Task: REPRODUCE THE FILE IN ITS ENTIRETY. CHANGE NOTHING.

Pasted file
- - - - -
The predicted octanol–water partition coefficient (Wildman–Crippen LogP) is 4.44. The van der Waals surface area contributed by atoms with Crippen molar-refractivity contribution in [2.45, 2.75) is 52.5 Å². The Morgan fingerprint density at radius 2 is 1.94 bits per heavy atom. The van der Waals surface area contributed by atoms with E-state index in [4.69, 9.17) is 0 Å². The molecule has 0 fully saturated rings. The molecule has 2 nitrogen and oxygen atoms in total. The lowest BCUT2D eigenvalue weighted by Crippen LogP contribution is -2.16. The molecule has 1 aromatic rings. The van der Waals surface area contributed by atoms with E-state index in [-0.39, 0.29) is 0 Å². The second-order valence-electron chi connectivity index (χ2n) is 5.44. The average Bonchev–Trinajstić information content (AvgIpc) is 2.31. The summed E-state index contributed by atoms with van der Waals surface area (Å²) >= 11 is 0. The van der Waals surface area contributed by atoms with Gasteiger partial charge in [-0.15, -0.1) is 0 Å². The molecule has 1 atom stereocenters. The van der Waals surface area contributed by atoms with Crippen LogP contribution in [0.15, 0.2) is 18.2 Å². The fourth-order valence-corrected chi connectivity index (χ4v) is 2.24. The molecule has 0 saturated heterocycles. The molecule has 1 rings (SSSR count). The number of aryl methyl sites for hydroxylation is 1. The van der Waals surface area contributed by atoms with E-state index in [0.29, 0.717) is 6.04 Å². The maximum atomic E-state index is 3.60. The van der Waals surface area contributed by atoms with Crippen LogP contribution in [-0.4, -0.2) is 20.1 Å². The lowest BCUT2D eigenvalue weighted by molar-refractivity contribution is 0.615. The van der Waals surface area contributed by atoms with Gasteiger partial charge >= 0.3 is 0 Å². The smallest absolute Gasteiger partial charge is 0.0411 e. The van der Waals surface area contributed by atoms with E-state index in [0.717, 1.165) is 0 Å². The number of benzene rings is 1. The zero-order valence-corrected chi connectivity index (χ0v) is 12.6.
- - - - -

The predicted octanol–water partition coefficient (Wildman–Crippen LogP) is 4.44. The van der Waals surface area contributed by atoms with Crippen molar-refractivity contribution in [2.45, 2.75) is 52.5 Å². The Morgan fingerprint density at radius 2 is 1.94 bits per heavy atom. The van der Waals surface area contributed by atoms with E-state index in [4.69, 9.17) is 0 Å². The molecule has 0 fully saturated rings. The molecule has 2 nitrogen and oxygen atoms in total. The lowest BCUT2D eigenvalue weighted by Crippen LogP contribution is -2.16. The molecule has 1 aromatic rings. The van der Waals surface area contributed by atoms with E-state index in [-0.39, 0.29) is 0 Å². The second-order valence-electron chi connectivity index (χ2n) is 5.44. The average Bonchev–Trinajstić information content (AvgIpc) is 2.31. The summed E-state index contributed by atoms with van der Waals surface area (Å²) >= 11 is 0. The van der Waals surface area contributed by atoms with Gasteiger partial charge in [-0.15, -0.1) is 0 Å². The molecule has 1 atom stereocenters. The van der Waals surface area contributed by atoms with Crippen LogP contribution in [0.15, 0.2) is 18.2 Å². The fourth-order valence-corrected chi connectivity index (χ4v) is 2.24. The molecule has 0 saturated heterocycles. The molecule has 1 rings (SSSR count). The number of aryl methyl sites for hydroxylation is 1. The van der Waals surface area contributed by atoms with E-state index in [0.29, 0.717) is 6.04 Å². The maximum atomic E-state index is 3.60. The van der Waals surface area contributed by atoms with Crippen LogP contribution in [-0.4, -0.2) is 20.1 Å². The lowest BCUT2D eigenvalue weighted by molar-refractivity contribution is 0.615. The van der Waals surface area contributed by atoms with Gasteiger partial charge >= 0.3 is 0 Å². The smallest absolute Gasteiger partial charge is 0.0411 e. The van der Waals surface area contributed by atoms with E-state index in [0.717, 1.165) is 0 Å². The number of benzene rings is 1. The zero-order valence-corrected chi connectivity index (χ0v) is 12.6.